In the first episode of Dare Me, USA's dark cheerleading drama, Sutton Grove High School's rebellious top girl, Beth, gets fingered by a football jock in the janitor's closet to the crashing movements of Mitski's "A Pearl." It makes for a memorable and compelling moment, not only to hear Mitski in this messy and very teenage context, but to also hear Mitski at all on primetime cable television.
The easiest way to describe Dare Me is as a heady mix of Riverdale and Bring It On — a dark drama centered around the secret (un)doings of a midwestern high school's cheerleading team: a gun, a murder, a teacher-on-teacher secret affair. Based on the novel of the same name by Megan Abbott, it's an ambitious universe and the show's music supervisors, Chris Swanson and Jessica Berndt, unfurl a just as ambitious soundtrack to go along with it.
Both hailing from Secretly Group — the media company that houses the esteemed independent labels of Jagjaguwar, Secretly Canadian, and Dead Oceans, Mitski's label — Swanson and Berndt rooted through the goldmines of their rosters to handpick over 100 songs for the shows first season. The show's every emotional crevice was an opportunity to hyper-dramatize and contemporize. An illicit house party, for example, is thrown to the tune of Saweetie's "My Type," and the pilot alone ambles through Ashnikko, Courtney Barnett, Princess Nokia, and Stella Donnelly. It's a lot, but bringing to life the show's surreal and electric world required the music to match. Here, a chat with Swanson and Berndt on how they made it happen.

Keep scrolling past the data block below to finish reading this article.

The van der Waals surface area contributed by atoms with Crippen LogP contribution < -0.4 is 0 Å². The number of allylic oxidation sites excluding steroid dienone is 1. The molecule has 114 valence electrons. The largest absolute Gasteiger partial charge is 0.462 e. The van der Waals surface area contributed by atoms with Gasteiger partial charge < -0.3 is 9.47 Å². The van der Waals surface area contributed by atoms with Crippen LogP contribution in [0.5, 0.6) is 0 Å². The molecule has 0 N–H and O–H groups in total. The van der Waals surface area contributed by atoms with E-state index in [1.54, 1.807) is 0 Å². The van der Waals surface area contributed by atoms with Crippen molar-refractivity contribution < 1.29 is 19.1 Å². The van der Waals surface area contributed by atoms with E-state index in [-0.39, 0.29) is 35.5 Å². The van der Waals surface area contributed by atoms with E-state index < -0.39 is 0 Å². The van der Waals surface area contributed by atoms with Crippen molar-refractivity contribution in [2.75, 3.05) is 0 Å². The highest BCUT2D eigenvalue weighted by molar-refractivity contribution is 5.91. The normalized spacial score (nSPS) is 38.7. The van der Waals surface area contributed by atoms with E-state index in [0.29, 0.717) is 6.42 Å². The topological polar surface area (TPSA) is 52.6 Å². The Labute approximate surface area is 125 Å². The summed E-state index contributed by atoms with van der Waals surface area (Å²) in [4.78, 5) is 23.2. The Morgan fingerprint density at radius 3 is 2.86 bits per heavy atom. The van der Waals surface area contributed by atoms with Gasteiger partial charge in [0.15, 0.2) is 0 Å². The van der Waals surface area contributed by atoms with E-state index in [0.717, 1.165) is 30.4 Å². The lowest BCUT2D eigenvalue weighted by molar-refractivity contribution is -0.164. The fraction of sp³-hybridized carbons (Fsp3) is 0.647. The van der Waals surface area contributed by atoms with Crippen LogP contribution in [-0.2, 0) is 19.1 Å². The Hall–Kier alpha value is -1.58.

How did this journey with Dare Me begin?
Jessica Berndt: We were originally introduced to the Dare Me team through Shani Geva at HBO and she just wrote us and said there had been some interest in Chris and I working on this one. I know that Megan Abbott is a fan of some of the artists on our labels such as Mitski and Angel Olsen. It just felt like there was an instant connection. Oddly enough, a lot of the people on the production team had Midwestern roots like Chris and I do so I think that worked well for the show setting in Sutton Grove, Ohio.
Chris Swanson: They had a really clear kind of perspective [on how they] were wanting to come at it from musically. It just so happened that Jessica and I work on a lot of different projects and we'd been lamenting like, how come we're either working on projects that don't have enough contemporary music that young people are listening to, or if they do want that they can't afford it? [Dare Me] is that perfect nexus of the creators of the show both wanting it, and having enough to support it with the appropriate budget.
What exactly was the vision for the musical direction?